Sunday Lowdown #10

This Week at the Theatre Job

Last week, many of you commented on my “reading room” at work. Notice that I said everyone else calls it the “furniture room.” Compare what I see when I read (usually the sun is a bit brighter, but it’s early) vs. when I turn around:

We opened Grand Concourse by Heidi Schreck on Friday. My good friend Laurisa, the African American women in the photos, plays a nun who is struggling with her faith. She runs a soup kitchen in the Bronx (Grand Concourse is an actual street). The young woman with rainbow colors in her hair plays a nineteen-year-old college drop out who decides she’s going to volunteer her time, but brings chaos to the kitchen instead. It’s been a wonderfully organized production process, and I’m so glad I get to work with amazing volunteers (including my husband, who designed the sound for the play). Here are some photos/video:

The lighting designer for this show herniated a disk in his back, so I spent much of my week being his hands as he walked me through what to do over Facebook video messenger! Thus, I didn’t have loads of time to read. . .

I also stayed at the theatre quite late to assist with auditions for our June show, Between Riverside & Crazy by Stephen Adly Guirgis, which won the Pulitzer for drama in 2015. It’s about an African American police officer who was shot off duty as he drunkenly left a bar. He won’t take a settlement from the city to clear this all up; instead, he wants them to acknowledge that he was in the right. It should be a bangin’ show! A young black woman walked in the door with a friend who did come to audition. I asked her, “Do you act?” and she said, “I act out.” I immediately dug everything about her, so I talked her into auditioning — she’s never acted. She got the part.

Lastly, I’ve been ordering licenses and scripts and perusal copies for shows we’re going to put on in 2020! I know that seems forever away, but my boss has to pitch these shows to potential directors. Piano/conductor scores have to be pre-pre-ordered and given to music directors so they can prepare, etc. Let’s just say my desk is covered in paper and books, and I’ve taken to a cardboard box filing system.

This Week in TV & Film

Oftentimes, I’ll watch an episode of something while I eat dinner just to chill out and not have to talk. Most of the time that is Jeopardy!, and this week a contestant broke the record for most money won in a single day. The guy is a professional sports gambler and incredibly smart, so I’m not surprised. His weird bets — $12, 582, or some such nonsense — just seem silly for the sake of it, which annoys me. I also finished the latest season of The Santa Clarita Diet, meaning I have to hold all that info in my brain for a year. I almost never watch shows with arcs, but this one is worth it. Hilarious, smart, fun.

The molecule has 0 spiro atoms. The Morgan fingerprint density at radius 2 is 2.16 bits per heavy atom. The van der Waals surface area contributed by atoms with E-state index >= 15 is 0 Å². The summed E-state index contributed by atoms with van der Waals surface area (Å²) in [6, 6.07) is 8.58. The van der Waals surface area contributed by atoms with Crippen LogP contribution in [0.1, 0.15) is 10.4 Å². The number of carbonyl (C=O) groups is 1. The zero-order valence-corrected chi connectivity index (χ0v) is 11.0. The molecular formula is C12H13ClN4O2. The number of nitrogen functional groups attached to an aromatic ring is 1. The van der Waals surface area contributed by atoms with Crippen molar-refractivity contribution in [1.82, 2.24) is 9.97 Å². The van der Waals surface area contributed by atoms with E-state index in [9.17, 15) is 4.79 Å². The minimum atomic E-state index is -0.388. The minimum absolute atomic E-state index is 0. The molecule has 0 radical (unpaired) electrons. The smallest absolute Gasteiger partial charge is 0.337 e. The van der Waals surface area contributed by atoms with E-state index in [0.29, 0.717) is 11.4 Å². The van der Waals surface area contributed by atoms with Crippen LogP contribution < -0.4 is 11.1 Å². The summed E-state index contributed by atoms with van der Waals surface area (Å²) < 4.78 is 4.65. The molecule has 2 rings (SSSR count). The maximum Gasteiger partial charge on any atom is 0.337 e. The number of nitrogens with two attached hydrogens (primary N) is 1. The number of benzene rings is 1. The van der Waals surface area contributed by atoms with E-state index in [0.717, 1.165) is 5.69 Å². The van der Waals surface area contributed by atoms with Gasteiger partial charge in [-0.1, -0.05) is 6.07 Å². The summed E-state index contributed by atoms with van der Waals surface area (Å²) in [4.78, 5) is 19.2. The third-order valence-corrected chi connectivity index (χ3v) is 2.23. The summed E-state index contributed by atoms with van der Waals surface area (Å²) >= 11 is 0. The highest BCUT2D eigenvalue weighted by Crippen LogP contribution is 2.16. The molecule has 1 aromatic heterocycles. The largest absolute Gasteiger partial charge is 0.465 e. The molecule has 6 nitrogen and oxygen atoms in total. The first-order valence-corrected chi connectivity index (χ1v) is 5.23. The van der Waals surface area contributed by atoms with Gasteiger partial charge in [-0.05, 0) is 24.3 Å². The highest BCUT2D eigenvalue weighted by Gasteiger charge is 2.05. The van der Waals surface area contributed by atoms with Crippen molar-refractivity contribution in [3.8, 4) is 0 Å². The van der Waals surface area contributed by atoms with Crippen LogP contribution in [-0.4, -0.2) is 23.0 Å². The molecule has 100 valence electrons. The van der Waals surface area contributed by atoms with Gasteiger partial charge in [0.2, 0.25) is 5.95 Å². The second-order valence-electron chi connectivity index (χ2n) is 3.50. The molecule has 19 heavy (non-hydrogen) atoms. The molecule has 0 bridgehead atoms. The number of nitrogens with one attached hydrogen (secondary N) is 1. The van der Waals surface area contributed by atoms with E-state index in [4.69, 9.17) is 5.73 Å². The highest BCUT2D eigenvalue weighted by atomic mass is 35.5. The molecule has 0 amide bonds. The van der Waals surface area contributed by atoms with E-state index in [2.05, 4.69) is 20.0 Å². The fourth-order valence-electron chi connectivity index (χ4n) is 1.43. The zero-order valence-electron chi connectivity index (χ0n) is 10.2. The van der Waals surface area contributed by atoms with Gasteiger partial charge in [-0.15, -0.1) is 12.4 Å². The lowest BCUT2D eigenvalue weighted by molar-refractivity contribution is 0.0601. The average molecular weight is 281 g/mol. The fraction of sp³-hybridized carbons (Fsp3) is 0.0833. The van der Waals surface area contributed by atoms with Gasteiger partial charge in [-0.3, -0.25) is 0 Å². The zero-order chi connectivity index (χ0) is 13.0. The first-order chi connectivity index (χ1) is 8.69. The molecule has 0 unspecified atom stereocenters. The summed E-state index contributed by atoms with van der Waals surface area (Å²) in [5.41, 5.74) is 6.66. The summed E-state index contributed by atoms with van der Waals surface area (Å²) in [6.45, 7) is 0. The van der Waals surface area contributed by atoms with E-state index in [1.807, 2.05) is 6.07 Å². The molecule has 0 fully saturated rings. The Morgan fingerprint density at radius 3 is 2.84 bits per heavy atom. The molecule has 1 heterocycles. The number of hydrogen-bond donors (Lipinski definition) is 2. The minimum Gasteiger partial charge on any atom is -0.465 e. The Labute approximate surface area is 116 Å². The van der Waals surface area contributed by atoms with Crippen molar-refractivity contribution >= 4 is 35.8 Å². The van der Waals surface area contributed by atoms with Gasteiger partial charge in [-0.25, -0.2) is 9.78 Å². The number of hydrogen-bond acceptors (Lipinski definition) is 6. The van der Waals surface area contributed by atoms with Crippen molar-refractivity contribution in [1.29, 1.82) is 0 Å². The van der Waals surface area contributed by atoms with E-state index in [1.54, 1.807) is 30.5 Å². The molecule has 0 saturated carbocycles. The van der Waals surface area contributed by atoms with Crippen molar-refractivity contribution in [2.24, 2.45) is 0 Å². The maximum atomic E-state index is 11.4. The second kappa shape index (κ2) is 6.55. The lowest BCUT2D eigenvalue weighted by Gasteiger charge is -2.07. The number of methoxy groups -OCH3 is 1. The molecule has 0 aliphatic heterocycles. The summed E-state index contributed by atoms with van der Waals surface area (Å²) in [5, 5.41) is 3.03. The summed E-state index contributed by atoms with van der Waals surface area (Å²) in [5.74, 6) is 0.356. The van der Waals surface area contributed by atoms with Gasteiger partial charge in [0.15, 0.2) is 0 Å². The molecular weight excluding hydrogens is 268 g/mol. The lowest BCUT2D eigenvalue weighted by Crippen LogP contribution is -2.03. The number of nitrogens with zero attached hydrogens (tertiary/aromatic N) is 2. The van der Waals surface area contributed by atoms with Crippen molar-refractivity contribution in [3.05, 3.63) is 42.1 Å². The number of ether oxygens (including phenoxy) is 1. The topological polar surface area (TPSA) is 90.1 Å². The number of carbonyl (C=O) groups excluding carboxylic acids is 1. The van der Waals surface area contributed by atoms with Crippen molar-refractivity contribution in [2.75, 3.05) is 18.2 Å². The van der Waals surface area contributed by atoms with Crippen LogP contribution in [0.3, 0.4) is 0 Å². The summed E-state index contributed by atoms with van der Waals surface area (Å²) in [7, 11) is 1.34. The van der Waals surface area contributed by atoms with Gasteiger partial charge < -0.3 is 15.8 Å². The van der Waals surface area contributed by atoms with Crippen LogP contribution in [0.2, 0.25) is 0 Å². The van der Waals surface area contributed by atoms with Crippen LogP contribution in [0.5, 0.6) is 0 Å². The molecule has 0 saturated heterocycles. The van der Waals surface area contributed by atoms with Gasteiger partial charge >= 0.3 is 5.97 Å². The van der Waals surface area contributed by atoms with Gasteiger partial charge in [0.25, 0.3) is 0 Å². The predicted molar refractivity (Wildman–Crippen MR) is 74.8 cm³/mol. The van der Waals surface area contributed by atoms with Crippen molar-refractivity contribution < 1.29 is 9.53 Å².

This Week in Reading: Finished Books

By the Sword by Mercedes Lackey was only one of two books I finished this week. In fairness, it’s 492 pages long, much of that war strategy, such as when to switch out horses and whether to use a mounted or foot division. And it doesn’t help that Jackie @ Death by Tsundoku and I get to texting back and forth about what we’re reading, which I swear doubles her reading speed and completely halts mine! This is totally what #ReadingValdemar is about, though: enjoying my friend’s company as we discuss books.

The second novel was Vow of Celibacy by Erin Judge. My review started one way and ended another, which relived so may of you rooting for good books starring fat women to make their way into my hands. Thanks for your support!

This Week in Reading: Books in Progress

I’m still slowly reading Trainspotting by Irvine Welsh. It’s book #2 in the Mark Renton collection, making this the second series I’ve committed to this year. I’m surprised by how much better I understand the novel, given when I first read it in 2004 I couldn’t understand a lick of Scottish slang or dialect and am now an old pro. Also, things that happen to characters in the movie version — the death of Allison’s baby, Spud soiling the sheets — happens to other characters in the novel. I’m glad director Danny Boyle consolidated some of these minor characters.

After reading the first chapter of Once Upon a River by Bonnie Jo Campbell aloud to my husband, I was terrified he would ask me to pick a different book. There is a rape scene, and as uncomfortable as things can make me, he will be extremely disturbed long after I’m fine. I thought about what Jackie @ Death By Tsundoku asks me: “Why does Mercedes Lackey include rape in all of her stories?!” Furthermore, Jackie asks if Lackey’s books would be different if the rape was excluded. No, they wouldn’t. In Campbell’s novel, though, the assault is the catalyst for the whole story, a pivot point on which the main character changes her whole life. I’m glad Jackie has me asking questions like this.